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Do banks really know their customers ?


The other day I was shopping on Amazon and Flipkart online. I chose a mobile to buy and on the same page, another section came up which had information displayed for a mobile cover and a screen protector for that mobile. The site also created a combo deal of all 3 items (mobile, cover and protector) and gave the total amount which needs to be paid for it. This experience got me thinking that how strong the data analysis of the shopping site is that it is able to predict that when a person shops for a mobile, he will generally shop for a cover and screen guard as well. This bundling of the services/products, not just gives a good experience to the customer but additional business to the company as well by cross selling products.

Another classic example is that when we plan for a holiday and if try booking a flight from some travel site, immediately it will predict and propose hotels/cab services for the chosen destination.

Once you have done shopping from these sites, based on the data they have available about you, they send promotional communication through mails/messages etc. These communications are not just generic but specific as well based on your search and purchase history. This makes the shopping experience very smooth and pleasant for the customer.

IF we extrapolate this scenario to banks, we need to ask whether the Banks are doing sufficient for the customers. Based on the data they have about the customer and their banking history, do the banks really know their customers to be able to provide good products and services with the best customer experience.

Where the banks are missing it

They wait for the customer to come and apply for products and services.

Most of the follow-up with customers is through cold calls and generic promotional communication.

Proper customer data analytics is not done and needs and requirements not predicted.

Customized service is still in infancy and restricted to premium customers.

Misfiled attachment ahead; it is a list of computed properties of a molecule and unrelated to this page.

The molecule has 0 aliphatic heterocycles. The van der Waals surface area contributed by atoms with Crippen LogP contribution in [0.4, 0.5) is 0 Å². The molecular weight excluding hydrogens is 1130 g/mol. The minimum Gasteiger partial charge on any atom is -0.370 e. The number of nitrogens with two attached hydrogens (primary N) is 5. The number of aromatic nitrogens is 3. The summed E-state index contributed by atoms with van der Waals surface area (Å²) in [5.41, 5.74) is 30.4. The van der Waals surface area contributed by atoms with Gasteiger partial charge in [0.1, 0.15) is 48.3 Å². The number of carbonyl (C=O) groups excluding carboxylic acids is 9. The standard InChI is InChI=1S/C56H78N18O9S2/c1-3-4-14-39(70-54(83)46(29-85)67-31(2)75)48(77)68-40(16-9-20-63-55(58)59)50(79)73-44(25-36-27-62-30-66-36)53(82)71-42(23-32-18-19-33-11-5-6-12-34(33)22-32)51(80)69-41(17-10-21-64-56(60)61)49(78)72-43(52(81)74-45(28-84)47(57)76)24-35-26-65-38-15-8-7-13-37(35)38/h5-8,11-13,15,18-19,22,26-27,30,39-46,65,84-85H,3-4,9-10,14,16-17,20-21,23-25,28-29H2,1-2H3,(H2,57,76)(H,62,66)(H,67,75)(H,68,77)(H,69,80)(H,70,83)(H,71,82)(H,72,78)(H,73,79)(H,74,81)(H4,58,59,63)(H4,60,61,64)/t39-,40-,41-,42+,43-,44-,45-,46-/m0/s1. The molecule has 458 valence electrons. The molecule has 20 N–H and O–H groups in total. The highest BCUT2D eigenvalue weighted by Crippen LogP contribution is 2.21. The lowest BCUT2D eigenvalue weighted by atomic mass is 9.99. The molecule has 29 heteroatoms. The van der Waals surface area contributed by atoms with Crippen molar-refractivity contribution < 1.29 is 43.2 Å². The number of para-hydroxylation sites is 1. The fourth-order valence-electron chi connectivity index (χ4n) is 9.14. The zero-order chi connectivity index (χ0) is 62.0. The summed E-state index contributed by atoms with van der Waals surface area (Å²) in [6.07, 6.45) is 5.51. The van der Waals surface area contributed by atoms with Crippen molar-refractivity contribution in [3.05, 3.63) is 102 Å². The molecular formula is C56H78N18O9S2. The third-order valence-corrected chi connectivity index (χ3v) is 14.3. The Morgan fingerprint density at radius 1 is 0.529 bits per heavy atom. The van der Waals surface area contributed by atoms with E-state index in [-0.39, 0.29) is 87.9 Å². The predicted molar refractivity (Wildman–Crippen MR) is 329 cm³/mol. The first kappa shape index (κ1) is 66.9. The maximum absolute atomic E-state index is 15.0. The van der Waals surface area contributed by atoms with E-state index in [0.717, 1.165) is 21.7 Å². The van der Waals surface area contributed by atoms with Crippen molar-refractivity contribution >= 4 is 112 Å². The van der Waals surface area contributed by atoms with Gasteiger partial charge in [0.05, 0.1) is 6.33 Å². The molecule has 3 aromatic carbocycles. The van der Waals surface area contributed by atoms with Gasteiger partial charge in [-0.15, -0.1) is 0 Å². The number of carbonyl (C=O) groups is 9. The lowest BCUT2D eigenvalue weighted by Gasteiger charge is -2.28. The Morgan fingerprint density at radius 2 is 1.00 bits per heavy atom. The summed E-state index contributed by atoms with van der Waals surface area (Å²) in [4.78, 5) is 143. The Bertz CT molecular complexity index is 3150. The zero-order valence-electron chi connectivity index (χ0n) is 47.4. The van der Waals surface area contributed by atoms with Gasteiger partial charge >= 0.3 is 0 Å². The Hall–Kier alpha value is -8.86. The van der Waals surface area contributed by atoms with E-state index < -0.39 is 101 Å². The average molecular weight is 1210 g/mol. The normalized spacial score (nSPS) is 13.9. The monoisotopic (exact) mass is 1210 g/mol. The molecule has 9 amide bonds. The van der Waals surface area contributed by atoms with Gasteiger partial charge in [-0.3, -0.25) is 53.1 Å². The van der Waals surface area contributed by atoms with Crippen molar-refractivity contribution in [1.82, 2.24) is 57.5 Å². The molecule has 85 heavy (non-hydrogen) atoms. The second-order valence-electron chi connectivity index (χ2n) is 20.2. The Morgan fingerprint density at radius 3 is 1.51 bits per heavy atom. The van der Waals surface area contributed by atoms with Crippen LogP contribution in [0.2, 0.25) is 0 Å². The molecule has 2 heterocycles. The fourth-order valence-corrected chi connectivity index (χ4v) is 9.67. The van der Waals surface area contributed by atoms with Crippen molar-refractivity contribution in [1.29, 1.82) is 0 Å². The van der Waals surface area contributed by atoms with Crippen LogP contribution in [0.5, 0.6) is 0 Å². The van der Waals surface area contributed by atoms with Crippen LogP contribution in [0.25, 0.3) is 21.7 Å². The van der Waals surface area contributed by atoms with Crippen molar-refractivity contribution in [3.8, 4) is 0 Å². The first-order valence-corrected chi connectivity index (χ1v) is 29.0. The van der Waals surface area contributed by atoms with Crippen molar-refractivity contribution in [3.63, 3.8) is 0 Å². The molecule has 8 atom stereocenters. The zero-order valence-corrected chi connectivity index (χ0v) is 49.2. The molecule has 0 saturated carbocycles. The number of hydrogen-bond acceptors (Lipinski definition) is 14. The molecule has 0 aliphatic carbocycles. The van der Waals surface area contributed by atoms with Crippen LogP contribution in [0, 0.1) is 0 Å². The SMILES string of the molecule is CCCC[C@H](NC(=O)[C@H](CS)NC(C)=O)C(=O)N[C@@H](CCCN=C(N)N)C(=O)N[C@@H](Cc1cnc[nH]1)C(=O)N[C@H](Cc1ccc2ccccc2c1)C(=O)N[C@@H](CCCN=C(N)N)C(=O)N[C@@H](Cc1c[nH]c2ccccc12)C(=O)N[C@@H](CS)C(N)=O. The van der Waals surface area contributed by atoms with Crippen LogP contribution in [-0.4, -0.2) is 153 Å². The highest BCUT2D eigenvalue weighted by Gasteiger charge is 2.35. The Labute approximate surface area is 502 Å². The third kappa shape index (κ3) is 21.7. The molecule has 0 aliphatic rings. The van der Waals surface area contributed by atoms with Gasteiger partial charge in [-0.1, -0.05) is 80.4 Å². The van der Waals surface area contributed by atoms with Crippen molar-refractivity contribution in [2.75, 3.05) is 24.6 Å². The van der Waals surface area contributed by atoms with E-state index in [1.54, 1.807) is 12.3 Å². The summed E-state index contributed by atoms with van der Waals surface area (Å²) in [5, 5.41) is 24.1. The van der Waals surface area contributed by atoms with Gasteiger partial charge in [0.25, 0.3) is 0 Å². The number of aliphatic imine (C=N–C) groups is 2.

To know the customer really

If a bank really wants to feel a part of customer life, then it needs to make customers a part of its life. They should aim:

To predict customer's next spend – If the customer has used his credit card/net banking for air ticket booking, immediately, he should be approached for using banking services for insurance, hotel booking, suggesting the nearest branches, ATMs in his destination place.

To predict his next money needs and be there before he actually needs it like post marriage, home setup loans, education loans, vacation loans, saving based on promotions or job change, business extension products etc. To be able to offer these products, banks should be in touch with customers and understand at what stage of life they are in and what their needs are at that stage.

Come up with customized products by having tie ups with various e-commerce to provide other benefits and services. Predict the need to services, like half annual service of cars, repair of house etc.

Customer should be felt cared about and ensured that as a Bank, we understand what they want. That will be the actual 'know your customers' for the bank. 


Comments: (1)

Ketharaman Swaminathan
Ketharaman Swaminathan - GTM360 Marketing Solutions - Pune 05 September, 2017, 18:01Be the first to give this comment the thumbs up 0 likes

Knowing and doing are two different things, especially when it comes to a sensitive area like retail banking. Banks Will Know Chipotle Is Going Bankrupt Before Chipotle.

In any case, when I use my credit card for air ticket booking, I do get approached for travel insurance and hotel booking. Just that my OTA does this. Ditto in your Amazon example. If I buy these products, I use the same credit card. The bank earns extra interchange revenue. What difference does it make to me or the bank as to who initiates the Next Best Offer? OTOH, I'd think the bank is being very smart by leaving the OTA to do all the heavy lifting of crunching the data and stepping in only to pocket the revenues. 

Not surprisingly, banking is the most profitable sector and Ecommerce is the least profitable sector in FORTUNE 500.

Shyam Khandelwal

Shyam Khandelwal

Business Analyst


Member since

23 Jun 2015



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